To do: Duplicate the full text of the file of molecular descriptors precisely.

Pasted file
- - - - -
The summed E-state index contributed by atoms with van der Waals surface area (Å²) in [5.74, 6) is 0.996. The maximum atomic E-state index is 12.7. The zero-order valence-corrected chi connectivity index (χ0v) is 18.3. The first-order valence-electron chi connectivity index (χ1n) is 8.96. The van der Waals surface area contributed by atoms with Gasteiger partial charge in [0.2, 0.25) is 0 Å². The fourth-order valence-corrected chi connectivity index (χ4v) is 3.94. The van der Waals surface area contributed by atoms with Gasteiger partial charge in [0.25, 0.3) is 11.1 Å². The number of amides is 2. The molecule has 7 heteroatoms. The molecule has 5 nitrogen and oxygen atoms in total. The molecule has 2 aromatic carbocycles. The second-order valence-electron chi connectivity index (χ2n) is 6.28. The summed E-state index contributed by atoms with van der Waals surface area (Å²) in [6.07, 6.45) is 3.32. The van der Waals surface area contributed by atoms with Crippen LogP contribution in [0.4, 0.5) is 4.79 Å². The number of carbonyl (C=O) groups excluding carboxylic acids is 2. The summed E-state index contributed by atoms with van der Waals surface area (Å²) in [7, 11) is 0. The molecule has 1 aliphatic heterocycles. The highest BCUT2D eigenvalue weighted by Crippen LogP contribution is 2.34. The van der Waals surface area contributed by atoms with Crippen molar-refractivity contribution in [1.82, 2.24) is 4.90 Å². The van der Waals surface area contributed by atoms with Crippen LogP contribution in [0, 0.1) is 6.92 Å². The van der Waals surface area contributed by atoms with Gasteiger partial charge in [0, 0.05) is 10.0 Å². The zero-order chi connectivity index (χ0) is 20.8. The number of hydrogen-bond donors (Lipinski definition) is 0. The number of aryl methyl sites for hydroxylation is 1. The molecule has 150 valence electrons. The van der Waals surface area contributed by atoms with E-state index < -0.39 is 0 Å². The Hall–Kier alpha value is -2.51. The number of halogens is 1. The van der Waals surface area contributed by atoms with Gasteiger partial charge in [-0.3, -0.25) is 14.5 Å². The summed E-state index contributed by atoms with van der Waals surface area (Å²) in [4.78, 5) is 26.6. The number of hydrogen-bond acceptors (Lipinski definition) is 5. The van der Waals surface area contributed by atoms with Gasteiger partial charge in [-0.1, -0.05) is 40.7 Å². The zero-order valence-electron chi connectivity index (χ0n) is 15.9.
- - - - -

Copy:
The summed E-state index contributed by atoms with van der Waals surface area (Å²) in [5.74, 6) is 0.996. The maximum atomic E-state index is 12.7. The zero-order valence-corrected chi connectivity index (χ0v) is 18.3. The first-order valence-electron chi connectivity index (χ1n) is 8.96. The van der Waals surface area contributed by atoms with Gasteiger partial charge in [0.2, 0.25) is 0 Å². The fourth-order valence-corrected chi connectivity index (χ4v) is 3.94. The van der Waals surface area contributed by atoms with Gasteiger partial charge in [0.25, 0.3) is 11.1 Å². The number of amides is 2. The molecule has 7 heteroatoms. The molecule has 5 nitrogen and oxygen atoms in total. The molecule has 2 aromatic carbocycles. The second-order valence-electron chi connectivity index (χ2n) is 6.28. The summed E-state index contributed by atoms with van der Waals surface area (Å²) in [6.07, 6.45) is 3.32. The van der Waals surface area contributed by atoms with Crippen LogP contribution in [0.4, 0.5) is 4.79 Å². The number of carbonyl (C=O) groups excluding carboxylic acids is 2. The summed E-state index contributed by atoms with van der Waals surface area (Å²) in [7, 11) is 0. The molecule has 1 aliphatic heterocycles. The highest BCUT2D eigenvalue weighted by Crippen LogP contribution is 2.34. The van der Waals surface area contributed by atoms with Crippen molar-refractivity contribution in [1.82, 2.24) is 4.90 Å². The van der Waals surface area contributed by atoms with Crippen LogP contribution in [0, 0.1) is 6.92 Å². The van der Waals surface area contributed by atoms with Gasteiger partial charge in [0, 0.05) is 10.0 Å². The zero-order chi connectivity index (χ0) is 20.8. The number of hydrogen-bond donors (Lipinski definition) is 0. The number of aryl methyl sites for hydroxylation is 1. The molecule has 150 valence electrons. The van der Waals surface area contributed by atoms with E-state index < -0.39 is 0 Å². The Hall–Kier alpha value is -2.51. The number of halogens is 1. The van der Waals surface area contributed by atoms with Gasteiger partial charge in [-0.3, -0.25) is 14.5 Å². The summed E-state index contributed by atoms with van der Waals surface area (Å²) in [4.78, 5) is 26.6. The number of hydrogen-bond acceptors (Lipinski definition) is 5. The van der Waals surface area contributed by atoms with Gasteiger partial charge in [-0.1, -0.05) is 40.7 Å². The zero-order valence-electron chi connectivity index (χ0n) is 15.9.